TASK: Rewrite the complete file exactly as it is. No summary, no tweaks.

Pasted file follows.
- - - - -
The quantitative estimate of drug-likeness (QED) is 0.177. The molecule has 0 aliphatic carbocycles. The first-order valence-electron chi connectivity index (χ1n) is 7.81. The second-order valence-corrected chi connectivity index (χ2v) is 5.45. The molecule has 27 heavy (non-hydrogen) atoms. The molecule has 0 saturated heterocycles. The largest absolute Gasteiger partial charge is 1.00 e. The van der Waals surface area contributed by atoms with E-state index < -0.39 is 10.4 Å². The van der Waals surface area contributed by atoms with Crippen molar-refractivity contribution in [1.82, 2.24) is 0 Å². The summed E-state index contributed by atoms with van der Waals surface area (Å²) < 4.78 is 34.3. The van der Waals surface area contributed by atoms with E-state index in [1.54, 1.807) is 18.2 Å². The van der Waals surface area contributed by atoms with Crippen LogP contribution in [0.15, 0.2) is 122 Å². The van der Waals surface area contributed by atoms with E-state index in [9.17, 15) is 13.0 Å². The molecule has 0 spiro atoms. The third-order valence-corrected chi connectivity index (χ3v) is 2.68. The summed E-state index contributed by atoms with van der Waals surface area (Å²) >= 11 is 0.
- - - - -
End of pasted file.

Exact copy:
The quantitative estimate of drug-likeness (QED) is 0.177. The molecule has 0 aliphatic carbocycles. The first-order valence-electron chi connectivity index (χ1n) is 7.81. The second-order valence-corrected chi connectivity index (χ2v) is 5.45. The molecule has 27 heavy (non-hydrogen) atoms. The molecule has 0 saturated heterocycles. The largest absolute Gasteiger partial charge is 1.00 e. The van der Waals surface area contributed by atoms with E-state index < -0.39 is 10.4 Å². The van der Waals surface area contributed by atoms with Crippen molar-refractivity contribution in [1.82, 2.24) is 0 Å². The summed E-state index contributed by atoms with van der Waals surface area (Å²) < 4.78 is 34.3. The van der Waals surface area contributed by atoms with E-state index in [1.54, 1.807) is 18.2 Å². The van der Waals surface area contributed by atoms with Crippen LogP contribution in [0.15, 0.2) is 122 Å². The van der Waals surface area contributed by atoms with E-state index in [9.17, 15) is 13.0 Å². The molecule has 0 spiro atoms. The third-order valence-corrected chi connectivity index (χ3v) is 2.68. The summed E-state index contributed by atoms with van der Waals surface area (Å²) >= 11 is 0.